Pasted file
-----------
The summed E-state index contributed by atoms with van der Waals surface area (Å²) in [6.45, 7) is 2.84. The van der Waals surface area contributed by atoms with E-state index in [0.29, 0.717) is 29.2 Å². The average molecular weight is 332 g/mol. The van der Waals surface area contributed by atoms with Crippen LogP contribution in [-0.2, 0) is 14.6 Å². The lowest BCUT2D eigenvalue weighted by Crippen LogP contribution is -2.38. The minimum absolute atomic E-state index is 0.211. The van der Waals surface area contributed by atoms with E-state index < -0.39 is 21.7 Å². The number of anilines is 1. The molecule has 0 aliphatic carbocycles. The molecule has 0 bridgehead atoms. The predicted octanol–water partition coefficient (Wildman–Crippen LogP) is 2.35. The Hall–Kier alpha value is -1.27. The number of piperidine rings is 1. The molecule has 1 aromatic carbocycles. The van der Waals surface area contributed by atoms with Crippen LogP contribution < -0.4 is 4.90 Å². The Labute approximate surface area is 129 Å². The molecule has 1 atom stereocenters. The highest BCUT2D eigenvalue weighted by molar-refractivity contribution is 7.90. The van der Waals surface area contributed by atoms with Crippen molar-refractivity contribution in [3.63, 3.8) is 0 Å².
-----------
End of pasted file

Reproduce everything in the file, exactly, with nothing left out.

The summed E-state index contributed by atoms with van der Waals surface area (Å²) in [6.45, 7) is 2.84. The van der Waals surface area contributed by atoms with E-state index in [0.29, 0.717) is 29.2 Å². The average molecular weight is 332 g/mol. The van der Waals surface area contributed by atoms with Crippen LogP contribution in [-0.2, 0) is 14.6 Å². The lowest BCUT2D eigenvalue weighted by Crippen LogP contribution is -2.38. The minimum absolute atomic E-state index is 0.211. The van der Waals surface area contributed by atoms with E-state index < -0.39 is 21.7 Å². The number of anilines is 1. The molecule has 0 aliphatic carbocycles. The molecule has 0 bridgehead atoms. The predicted octanol–water partition coefficient (Wildman–Crippen LogP) is 2.35. The Hall–Kier alpha value is -1.27. The number of piperidine rings is 1. The molecule has 1 aromatic carbocycles. The van der Waals surface area contributed by atoms with Crippen LogP contribution < -0.4 is 4.90 Å². The Labute approximate surface area is 129 Å². The molecule has 1 atom stereocenters. The highest BCUT2D eigenvalue weighted by molar-refractivity contribution is 7.90. The van der Waals surface area contributed by atoms with Crippen molar-refractivity contribution in [3.63, 3.8) is 0 Å².